"Basically most people have made up their minds already, they're either for him or against him".

What could be a blow, however, would be a weak turnout in the Milan fief or the possibility that Moratti has to face a run-off in two weeks instead of winning cleanly first time round.

"Moratti not beating (leftwing candidate) Giuliano Pisapia at the first ballot would be a serious problem. That's why Berlusconi has been pulling out all the stops," said Walston.

Many pundits see the PdL's key coalition partner, the Northern League, making a better showing than the premier's party.

"If the League wins big then they will be aiming for a much bigger say in policy decisions, especially on devolution, and also angling for more government posts".

Another commentator, John Cabot University political scientist Franco Pavoncello, said it was "unthinkable" for the PdL to lose Milan.

"If it did the government would fall," he said, pointing out that the League is expected to make "a big announcement" in the aftermath of the vote on May 16.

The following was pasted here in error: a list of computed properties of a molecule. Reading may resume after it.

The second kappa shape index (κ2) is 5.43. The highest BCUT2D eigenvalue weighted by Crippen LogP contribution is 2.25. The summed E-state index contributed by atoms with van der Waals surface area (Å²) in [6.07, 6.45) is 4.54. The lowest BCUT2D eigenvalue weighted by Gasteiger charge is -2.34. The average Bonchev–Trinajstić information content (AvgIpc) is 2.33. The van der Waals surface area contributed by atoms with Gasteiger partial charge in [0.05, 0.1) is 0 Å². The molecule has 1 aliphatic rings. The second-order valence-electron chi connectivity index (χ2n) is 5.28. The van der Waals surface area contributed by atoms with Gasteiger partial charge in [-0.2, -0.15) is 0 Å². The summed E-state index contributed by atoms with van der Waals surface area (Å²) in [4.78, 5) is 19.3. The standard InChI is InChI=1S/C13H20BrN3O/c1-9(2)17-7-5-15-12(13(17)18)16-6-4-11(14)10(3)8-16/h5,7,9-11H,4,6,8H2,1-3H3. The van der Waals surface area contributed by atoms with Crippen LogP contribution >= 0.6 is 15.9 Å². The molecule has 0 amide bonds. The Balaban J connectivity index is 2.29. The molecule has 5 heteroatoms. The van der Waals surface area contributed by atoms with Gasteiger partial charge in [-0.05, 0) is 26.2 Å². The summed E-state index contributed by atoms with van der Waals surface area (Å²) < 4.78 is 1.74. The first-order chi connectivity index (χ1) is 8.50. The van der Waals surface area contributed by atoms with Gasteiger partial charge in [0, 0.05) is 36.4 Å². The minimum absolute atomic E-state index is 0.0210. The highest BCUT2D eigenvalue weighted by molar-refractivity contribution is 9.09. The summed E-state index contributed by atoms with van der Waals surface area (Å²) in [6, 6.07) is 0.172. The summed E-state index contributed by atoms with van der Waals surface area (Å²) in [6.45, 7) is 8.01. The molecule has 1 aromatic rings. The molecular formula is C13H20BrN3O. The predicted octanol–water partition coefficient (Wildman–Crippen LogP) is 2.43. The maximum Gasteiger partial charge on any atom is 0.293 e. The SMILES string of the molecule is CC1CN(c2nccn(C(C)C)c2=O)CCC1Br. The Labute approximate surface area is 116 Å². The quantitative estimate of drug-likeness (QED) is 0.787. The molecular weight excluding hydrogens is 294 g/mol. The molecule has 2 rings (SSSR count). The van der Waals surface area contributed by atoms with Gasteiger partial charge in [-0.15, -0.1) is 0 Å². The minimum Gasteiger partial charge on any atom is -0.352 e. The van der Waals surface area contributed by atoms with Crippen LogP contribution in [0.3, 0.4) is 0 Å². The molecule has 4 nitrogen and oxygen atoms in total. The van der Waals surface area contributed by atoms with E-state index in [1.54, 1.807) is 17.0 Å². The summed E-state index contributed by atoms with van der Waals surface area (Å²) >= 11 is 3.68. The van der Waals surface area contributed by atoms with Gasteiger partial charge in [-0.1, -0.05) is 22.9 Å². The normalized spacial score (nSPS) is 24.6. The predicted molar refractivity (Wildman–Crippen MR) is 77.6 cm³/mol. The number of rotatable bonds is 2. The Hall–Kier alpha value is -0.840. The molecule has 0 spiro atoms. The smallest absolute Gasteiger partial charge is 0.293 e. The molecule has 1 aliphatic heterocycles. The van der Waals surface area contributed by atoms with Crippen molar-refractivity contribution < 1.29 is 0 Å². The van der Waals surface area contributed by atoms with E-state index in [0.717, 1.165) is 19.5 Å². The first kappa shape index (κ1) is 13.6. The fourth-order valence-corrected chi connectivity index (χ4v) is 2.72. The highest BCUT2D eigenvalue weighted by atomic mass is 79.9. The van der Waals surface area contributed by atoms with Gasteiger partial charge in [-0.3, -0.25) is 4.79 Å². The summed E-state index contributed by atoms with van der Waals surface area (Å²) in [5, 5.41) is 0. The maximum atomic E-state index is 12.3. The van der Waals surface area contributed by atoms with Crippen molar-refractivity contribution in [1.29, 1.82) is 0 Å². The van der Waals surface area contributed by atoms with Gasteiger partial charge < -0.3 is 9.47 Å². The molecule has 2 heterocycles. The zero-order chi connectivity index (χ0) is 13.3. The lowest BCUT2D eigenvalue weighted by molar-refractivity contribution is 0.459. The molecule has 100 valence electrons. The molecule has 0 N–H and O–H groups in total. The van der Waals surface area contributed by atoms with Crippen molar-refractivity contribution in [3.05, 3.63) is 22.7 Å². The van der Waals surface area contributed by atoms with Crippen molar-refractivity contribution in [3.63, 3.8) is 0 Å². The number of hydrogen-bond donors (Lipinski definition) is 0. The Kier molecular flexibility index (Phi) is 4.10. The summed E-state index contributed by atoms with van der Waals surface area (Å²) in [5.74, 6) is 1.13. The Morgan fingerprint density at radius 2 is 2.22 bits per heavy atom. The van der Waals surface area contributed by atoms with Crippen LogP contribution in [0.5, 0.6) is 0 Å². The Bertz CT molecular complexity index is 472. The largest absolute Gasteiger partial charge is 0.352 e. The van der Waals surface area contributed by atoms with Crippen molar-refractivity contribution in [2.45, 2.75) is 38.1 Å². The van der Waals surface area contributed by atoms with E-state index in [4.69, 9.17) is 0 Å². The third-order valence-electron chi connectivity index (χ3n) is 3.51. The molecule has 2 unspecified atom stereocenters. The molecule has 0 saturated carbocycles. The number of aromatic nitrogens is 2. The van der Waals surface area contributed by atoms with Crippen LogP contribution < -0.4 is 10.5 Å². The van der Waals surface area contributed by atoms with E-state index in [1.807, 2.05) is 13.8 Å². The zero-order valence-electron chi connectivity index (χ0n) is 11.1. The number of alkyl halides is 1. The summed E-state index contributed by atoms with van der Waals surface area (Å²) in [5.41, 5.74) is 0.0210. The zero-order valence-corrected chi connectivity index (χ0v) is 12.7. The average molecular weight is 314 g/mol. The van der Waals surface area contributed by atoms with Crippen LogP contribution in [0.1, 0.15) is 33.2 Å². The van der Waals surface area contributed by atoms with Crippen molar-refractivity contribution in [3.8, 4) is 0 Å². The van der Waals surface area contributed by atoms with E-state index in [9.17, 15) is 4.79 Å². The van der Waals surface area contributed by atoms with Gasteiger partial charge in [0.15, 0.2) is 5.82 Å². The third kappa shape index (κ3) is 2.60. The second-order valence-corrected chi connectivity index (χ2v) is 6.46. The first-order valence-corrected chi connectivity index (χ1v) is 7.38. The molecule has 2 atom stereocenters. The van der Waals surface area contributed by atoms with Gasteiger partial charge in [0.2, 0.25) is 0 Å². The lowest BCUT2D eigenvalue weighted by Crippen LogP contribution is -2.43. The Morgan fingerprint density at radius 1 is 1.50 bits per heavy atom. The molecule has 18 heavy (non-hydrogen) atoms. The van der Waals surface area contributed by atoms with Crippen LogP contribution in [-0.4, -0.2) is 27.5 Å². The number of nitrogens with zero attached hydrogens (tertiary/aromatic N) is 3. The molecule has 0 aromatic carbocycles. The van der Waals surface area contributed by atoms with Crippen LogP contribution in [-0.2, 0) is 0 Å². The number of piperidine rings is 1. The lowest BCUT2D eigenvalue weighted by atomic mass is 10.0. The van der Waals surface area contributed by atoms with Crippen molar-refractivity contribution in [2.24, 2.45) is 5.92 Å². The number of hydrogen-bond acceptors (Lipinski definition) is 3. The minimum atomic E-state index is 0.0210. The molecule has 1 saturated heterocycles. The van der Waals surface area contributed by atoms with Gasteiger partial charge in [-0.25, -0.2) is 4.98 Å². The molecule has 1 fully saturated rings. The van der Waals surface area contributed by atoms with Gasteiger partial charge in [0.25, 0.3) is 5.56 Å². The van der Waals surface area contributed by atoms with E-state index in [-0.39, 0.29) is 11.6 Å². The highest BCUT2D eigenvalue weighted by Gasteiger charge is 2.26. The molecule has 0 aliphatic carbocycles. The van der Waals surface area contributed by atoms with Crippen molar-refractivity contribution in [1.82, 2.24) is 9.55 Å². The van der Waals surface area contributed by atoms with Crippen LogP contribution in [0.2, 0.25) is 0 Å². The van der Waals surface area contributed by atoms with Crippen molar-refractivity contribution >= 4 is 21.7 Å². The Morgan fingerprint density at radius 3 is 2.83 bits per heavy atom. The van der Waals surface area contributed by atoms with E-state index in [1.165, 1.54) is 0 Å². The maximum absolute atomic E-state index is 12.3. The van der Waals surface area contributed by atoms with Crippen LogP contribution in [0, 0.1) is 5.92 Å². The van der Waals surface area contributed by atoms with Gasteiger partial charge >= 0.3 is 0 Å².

But he said the chance of Milan falling to the Left for the first time in 20 years was "close to zero".

Unlike Walston, Pavoncello said the scandals might loom large on voters' minds and show whether the premier's popularity is closer to the 50% rating he claimed this week, or the all-time low 30% independent agencies have been showing.

The vote calls almost a fifth of Italian voters to the polls in more than 1,000 municipalities countrywide but the battleground cities, aside from Milan and Naples, are Turin and Bologna, usually fairly safe leftwing bets.

Neither Walston nor Pavoncello expected these to turn right but Walston said they would be "a major barometer for the general election", expected in 2013, if they went into a second round, while Pavoncello said the divided centre left would be concerned if it lost them.

Another potential bellwether which is usually overlooked in the bigger scale of things is Latina, a city south of Rome reclaimed by Benito Mussolini from swampland 80 years ago.

The city, some of whose inhabitants look back fondly to the Fascist days, has never returned a leftwing mayor since WWII.